Cypress Introduces Energy Harvesting PMICs for Solar-Powered Wireless Sensors

Cypress Semiconductor Corp. today announced a new family of Energy Harvesting Power Management Integrated Circuits (PMICs) that enable tiny, solar-powered wireless sensors for Internet of Things (IoT) applications. The new devices are the world's lowest-power, single-chip Energy Harvesting PMICs, and can be used with solar cells as small as 1 cm2.

The new PMIC devices are fully integrated, making them ideal for batteryless Wireless Sensor Nodes (WSNs) that monitor physical and environmental conditions for smart homes, commercial buildings, factories, infrastructure and agriculture. Cypress offers a complete, battery-free Energy Harvesting solution that pairs the S6AE101A PMIC, the first device in the new family, with the EZ-BLE™ PRoC™ module for Bluetooth® Low Energy connectivity, along with supporting software, in a $49 kit.

Pictured is a demonstration of a tiny 1 cm by 1 cm solar-powered Wireless Sensor Node using the S6AE101A Energy Harvesting Power Management IC (PMIC) solution from Cypress Semiconductor Corp.

The WSN IoT device market is expected to grow to more than 5 billion units by 2020, putting a premium on battery-free implementations to reduce cost and maintenance problems. The placement of a WSN may limit its size and the amount of light available, thereby limiting the size and power output of the solar module and the startup power available for the Energy Harvesting PMIC. The new Cypress Energy Harvesting PMIC devices address these challenges with startup power of 1.2uW—4x lower than the nearest competitor—and consumption current as low as 250nA, maximizing the power available for the sensing, processing and communications functions of a target application. The fully-certified, small-form-factor EZ-BLE PRoC module, which is based on Cypress's PRoC BLE Programmable Radio-on-Chip solution, works with the PMIC devices to contribute to the low power and ease-of-use of an energy harvesting system solution.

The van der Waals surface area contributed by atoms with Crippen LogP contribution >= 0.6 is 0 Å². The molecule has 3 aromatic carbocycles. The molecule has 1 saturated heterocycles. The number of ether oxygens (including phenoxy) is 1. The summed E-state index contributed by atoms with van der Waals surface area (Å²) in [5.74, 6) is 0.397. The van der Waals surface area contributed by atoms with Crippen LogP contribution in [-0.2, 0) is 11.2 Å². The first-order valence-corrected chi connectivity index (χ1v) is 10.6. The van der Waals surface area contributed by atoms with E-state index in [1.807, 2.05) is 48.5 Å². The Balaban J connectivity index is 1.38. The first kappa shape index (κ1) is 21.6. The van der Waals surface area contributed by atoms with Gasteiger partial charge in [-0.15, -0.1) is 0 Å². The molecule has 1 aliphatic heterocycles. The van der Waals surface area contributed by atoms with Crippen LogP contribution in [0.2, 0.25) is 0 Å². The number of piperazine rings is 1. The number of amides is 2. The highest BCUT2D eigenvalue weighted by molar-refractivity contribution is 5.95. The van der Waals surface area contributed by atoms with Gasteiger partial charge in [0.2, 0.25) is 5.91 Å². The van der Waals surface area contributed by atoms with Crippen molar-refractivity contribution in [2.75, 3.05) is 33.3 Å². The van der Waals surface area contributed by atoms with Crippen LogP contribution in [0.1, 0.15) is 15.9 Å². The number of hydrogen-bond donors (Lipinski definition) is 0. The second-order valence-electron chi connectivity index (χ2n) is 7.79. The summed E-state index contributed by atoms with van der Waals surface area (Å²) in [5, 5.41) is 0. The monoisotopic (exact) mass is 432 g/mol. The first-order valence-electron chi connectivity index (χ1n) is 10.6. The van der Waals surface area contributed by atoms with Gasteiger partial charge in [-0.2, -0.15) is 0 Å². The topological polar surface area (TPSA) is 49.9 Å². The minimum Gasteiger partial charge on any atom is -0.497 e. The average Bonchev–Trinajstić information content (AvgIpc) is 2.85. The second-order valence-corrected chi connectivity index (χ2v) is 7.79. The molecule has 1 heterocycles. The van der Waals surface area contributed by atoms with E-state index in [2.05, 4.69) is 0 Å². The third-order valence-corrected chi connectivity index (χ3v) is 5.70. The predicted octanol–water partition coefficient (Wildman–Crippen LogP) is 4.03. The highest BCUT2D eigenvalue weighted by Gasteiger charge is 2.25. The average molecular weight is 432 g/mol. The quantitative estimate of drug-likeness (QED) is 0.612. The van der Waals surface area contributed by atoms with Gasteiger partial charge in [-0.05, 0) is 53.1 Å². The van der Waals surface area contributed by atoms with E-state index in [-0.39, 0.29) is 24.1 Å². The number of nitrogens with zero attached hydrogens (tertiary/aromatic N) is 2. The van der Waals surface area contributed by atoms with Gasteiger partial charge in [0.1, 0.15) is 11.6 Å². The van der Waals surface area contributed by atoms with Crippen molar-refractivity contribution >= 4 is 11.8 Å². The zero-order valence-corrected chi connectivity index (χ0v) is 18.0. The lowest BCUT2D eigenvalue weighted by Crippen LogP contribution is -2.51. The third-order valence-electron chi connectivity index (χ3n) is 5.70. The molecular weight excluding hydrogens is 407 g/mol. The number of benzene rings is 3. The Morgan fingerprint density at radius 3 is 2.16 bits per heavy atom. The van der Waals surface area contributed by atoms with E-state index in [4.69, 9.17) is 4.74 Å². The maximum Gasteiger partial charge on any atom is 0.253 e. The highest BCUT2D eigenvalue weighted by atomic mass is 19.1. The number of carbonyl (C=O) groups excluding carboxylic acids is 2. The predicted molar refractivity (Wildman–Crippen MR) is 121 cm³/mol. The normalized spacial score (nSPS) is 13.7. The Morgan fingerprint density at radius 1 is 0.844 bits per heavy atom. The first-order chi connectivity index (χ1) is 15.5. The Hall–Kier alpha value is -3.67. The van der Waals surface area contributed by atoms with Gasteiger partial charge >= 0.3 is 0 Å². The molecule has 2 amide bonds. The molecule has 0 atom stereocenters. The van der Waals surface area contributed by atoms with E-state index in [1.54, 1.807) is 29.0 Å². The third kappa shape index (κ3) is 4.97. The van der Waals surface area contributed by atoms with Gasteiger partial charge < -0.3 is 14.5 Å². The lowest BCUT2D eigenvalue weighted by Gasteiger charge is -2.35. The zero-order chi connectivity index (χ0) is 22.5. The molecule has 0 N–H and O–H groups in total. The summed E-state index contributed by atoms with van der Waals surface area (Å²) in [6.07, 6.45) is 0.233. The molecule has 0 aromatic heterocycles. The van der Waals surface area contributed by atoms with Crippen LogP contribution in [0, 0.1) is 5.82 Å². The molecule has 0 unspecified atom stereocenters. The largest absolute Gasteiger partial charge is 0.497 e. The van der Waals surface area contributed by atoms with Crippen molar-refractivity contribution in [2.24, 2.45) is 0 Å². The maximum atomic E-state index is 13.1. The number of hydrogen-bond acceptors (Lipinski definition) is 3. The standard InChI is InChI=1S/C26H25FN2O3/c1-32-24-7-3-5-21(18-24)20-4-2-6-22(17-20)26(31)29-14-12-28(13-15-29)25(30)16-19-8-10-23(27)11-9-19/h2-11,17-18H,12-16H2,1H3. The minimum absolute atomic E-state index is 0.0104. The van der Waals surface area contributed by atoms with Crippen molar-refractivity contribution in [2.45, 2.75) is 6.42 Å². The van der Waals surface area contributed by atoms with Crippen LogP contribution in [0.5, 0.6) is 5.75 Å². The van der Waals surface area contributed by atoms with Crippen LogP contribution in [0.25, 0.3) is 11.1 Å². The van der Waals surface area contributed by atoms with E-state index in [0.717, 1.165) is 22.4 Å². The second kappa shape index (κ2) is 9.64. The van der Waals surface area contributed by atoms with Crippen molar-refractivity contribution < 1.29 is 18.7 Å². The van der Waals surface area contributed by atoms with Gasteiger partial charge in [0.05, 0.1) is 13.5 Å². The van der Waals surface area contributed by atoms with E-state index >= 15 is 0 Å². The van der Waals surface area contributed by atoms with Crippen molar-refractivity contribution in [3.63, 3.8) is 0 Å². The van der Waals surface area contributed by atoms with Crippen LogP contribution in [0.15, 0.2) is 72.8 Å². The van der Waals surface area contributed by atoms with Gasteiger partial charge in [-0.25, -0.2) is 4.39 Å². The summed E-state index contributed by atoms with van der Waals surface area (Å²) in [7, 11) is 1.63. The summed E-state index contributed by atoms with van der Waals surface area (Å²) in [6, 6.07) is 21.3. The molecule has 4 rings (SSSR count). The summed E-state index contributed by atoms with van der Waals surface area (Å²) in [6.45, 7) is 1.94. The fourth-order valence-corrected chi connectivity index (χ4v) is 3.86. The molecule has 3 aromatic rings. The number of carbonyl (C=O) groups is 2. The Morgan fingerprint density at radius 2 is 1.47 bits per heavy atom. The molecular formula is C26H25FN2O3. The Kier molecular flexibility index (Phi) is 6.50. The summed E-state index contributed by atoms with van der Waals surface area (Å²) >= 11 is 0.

"The most compelling new Wireless Sensor Nodes that will drive IoT growth are self-powered, can be deployed anywhere for more than 10 years, and require minimal deployment and maintenance costs," said Kiyoe Nagaya, vice president of the Analog Business Unit at Cypress. "Using our new Energy Harvesting PMIC and EZ-BLE PRoC Bluetooth Smart module, Cypress offers a complete solution that enables developers to create solar-powered WSNs for batteryless IoT devices."

About Cypress's Award-winning Energy Harvesting PMICs
Cypress PMICs enable efficient harvesting from sunlight, vibrations and thermal variations, and offer dual inputs from two sources simultaneously, making them a reliable, flexible option to fully power or extend the battery life in IoT applications.

The Cypress energy harvesting PMICs have received several industry awards, including:

  • The 2015 Annual Creativity in Electronics (ACE) Award for Energy Technology , presented by EDN and EE Times.
  • The Product of the Year Award for the MB39C811 PMIC from the Environmental Leader Product & Project Awards in March 2015. The judges recognized several key qualities of the energy harvesting technology that is now a part of Cypress's portfolio following the completion of its merger with Spansion.
  • The Emerging Technology Award, Second Place in M2M, IoT, Sensors, RFID & NFC for the ultra low power buck PMIC for solar and vibrations energy harvesting, MB39C811 from CTIA in 2014.
  • The Green IT Award program for energy harvesting solutions from the Ministry of Economy, Trade and Industry of Japan in 2013.

Availability and Design Tools
The Cypress S6AE101A Energy Harvesting PMIC is sampling now, with production expected in the fourth quarter of 2015. Cypress offers the $49 Solar-Powered IoT Device Kit that contains a baseboard with a solar module and a Bluetooth® Low Energy-USB bridge. Cypress PMICs are supported by the comprehensive Easy DesignSim™, a free, web-based simulation tool for Cypress's PMIC solutions used to validate Energy Harvesting System (EHS) designs, including the bill-of-materials (BOM), schematic and the power consumed (ìW) by the sensing, processing and communications functions of a target application.

Source: http://www.cypress.com

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